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Is Trolling Just A Form Of Practical Jokes?

from the it's-all-fun-and-games-until-the-rickrolls-begin dept

As the news of 4chan hitting 1 billion posts has come out, it only seems appropriate that the Surprisingly Free podcast has a fascinating discussion with Stefan Krappitz, the author of the book Troll Culture: A Comprehensive Guide, in which Krappitz tries to suggest that the common view of trolling as being a negative thing is mostly inaccurate. Instead, he suggests, trolling is more a form of practical joking -- "disrupting people for personal amusement." He even suggests that Socrates may have been an original troll, baiting people with silly questions and then mocking them. The overall discussion is quite interesting, even if it seems to underestimate the collateral damage that trolling can cause at times. Still, it does raise some good points, that certainly counter the more common view of completely condemning trolling.

Filed Under: practical jokes, trolling

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  1. icon
    Wally (profile), 9 Aug 2012 @ 9:34am

    Re: Re:

    " Tripping people up, pulling their chairs out, covering them with ink ... all practical jokes to the joker, all as welcome to the recipient as trolling."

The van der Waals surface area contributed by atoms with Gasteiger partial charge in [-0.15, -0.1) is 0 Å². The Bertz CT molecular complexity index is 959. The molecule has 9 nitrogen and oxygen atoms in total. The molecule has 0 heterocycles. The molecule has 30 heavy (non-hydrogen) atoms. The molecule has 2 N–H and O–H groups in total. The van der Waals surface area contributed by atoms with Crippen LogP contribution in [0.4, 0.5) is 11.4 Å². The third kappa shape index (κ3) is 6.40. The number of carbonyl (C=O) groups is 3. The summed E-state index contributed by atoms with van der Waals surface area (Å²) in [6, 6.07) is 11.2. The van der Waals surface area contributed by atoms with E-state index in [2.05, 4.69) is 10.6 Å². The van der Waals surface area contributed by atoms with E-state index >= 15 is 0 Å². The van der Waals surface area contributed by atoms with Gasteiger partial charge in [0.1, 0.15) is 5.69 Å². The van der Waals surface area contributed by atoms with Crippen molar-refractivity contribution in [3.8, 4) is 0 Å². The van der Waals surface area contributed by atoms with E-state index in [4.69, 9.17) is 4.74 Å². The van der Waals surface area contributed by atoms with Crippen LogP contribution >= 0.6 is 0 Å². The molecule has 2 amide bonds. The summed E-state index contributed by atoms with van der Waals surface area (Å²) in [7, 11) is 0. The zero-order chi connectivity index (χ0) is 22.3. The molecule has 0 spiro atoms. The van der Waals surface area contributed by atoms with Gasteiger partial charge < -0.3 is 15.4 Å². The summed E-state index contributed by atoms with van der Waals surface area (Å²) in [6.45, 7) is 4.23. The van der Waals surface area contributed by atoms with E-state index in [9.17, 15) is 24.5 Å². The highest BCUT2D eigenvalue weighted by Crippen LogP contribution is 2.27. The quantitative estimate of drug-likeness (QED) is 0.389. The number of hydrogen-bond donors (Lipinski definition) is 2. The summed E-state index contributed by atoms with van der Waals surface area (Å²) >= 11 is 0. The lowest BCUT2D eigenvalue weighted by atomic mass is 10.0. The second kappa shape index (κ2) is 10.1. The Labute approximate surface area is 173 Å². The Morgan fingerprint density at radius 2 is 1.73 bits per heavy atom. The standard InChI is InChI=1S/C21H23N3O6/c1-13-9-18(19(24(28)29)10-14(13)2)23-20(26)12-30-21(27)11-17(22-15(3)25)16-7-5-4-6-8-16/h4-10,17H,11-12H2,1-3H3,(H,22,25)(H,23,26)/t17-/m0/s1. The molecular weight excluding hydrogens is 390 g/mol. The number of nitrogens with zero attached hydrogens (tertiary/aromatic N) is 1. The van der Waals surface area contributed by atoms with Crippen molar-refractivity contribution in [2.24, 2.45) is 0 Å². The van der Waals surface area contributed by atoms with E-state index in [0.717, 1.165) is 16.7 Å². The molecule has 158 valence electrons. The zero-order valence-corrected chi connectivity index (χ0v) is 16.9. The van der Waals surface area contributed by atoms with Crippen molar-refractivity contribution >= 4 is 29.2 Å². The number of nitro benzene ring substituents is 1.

Ok, I'll poor ink on your suit as you head into work, rig the office chair in your cubicle to fall the moment you sit on it, and do it day after day after day like a common troll to see how long it takes for me to get fired or for you to send in a report.

    The true art in trolling isn't merely practical jokes I might add. My father used it daily on his students to great effect through his subtle dry humor trolling. Funny thing is, most of his jokes made you think a bit to get the punch line has been brought aware to an issue. Most people who have taken sociology or philosophy in college have witnessed a troll teaching.

    The art requires you to not only to evoke a reaction, but also to raise social problem awareness. Now admittedly, some trolls raise the awareness of the problem of trolling quite inadvertently. That type of trolling is where it should end.

    My favorite troll of all time is truly my father. He never lets up until either my mom or I give him a look. One of the things I warned my wife about was his quick way of picking on you for the smallest science mistake. I was in another room and I was in earshot of my now wife and my father talking.

    Dad: "So how do you like that pop (soda for you New Englanders)"
    Wife: *sort of searching for the right words not suspecting a thing* "I don't know, it's sort of water based, I don't like it all that much"
    Dad *mocking teasing scoff* *me pausing listening to his response*: "Well you know Mae, all pop is water based"

    Every once and a while he will ask her how the water based pop tastes when he sees her drinking Rootbeer or any other soda pop. We all still chuckle about it.

    So really the point is, yes there is an art, yes it raises social awareness, and can be more fun if you can get your "victim" to laugh with you about it.

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